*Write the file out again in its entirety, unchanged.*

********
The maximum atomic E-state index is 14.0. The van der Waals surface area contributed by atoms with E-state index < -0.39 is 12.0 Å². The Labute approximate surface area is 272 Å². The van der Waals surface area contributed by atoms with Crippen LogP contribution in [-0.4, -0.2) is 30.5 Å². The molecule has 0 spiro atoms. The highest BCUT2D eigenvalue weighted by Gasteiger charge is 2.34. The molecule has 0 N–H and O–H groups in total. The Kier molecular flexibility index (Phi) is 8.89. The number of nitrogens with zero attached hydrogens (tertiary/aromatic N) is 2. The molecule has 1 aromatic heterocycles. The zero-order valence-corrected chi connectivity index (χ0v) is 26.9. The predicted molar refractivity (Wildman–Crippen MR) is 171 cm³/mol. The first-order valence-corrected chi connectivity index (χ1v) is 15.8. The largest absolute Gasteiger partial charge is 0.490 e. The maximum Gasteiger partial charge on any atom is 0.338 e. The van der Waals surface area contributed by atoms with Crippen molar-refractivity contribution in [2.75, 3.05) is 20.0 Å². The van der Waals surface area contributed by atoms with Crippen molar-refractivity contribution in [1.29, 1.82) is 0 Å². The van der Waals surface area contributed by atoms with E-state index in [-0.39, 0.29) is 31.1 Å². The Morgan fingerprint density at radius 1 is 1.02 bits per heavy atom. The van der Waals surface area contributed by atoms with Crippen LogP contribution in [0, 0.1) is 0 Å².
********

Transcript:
The maximum atomic E-state index is 14.0. The van der Waals surface area contributed by atoms with E-state index < -0.39 is 12.0 Å². The Labute approximate surface area is 272 Å². The van der Waals surface area contributed by atoms with Crippen LogP contribution in [-0.4, -0.2) is 30.5 Å². The molecule has 0 spiro atoms. The highest BCUT2D eigenvalue weighted by Gasteiger charge is 2.34. The molecule has 0 N–H and O–H groups in total. The Kier molecular flexibility index (Phi) is 8.89. The number of nitrogens with zero attached hydrogens (tertiary/aromatic N) is 2. The molecule has 1 aromatic heterocycles. The zero-order valence-corrected chi connectivity index (χ0v) is 26.9. The predicted molar refractivity (Wildman–Crippen MR) is 171 cm³/mol. The first-order valence-corrected chi connectivity index (χ1v) is 15.8. The largest absolute Gasteiger partial charge is 0.490 e. The maximum Gasteiger partial charge on any atom is 0.338 e. The van der Waals surface area contributed by atoms with Crippen molar-refractivity contribution in [2.75, 3.05) is 20.0 Å². The van der Waals surface area contributed by atoms with Crippen molar-refractivity contribution in [1.29, 1.82) is 0 Å². The van der Waals surface area contributed by atoms with E-state index in [-0.39, 0.29) is 31.1 Å². The Morgan fingerprint density at radius 1 is 1.02 bits per heavy atom. The van der Waals surface area contributed by atoms with Crippen LogP contribution in [0, 0.1) is 0 Å².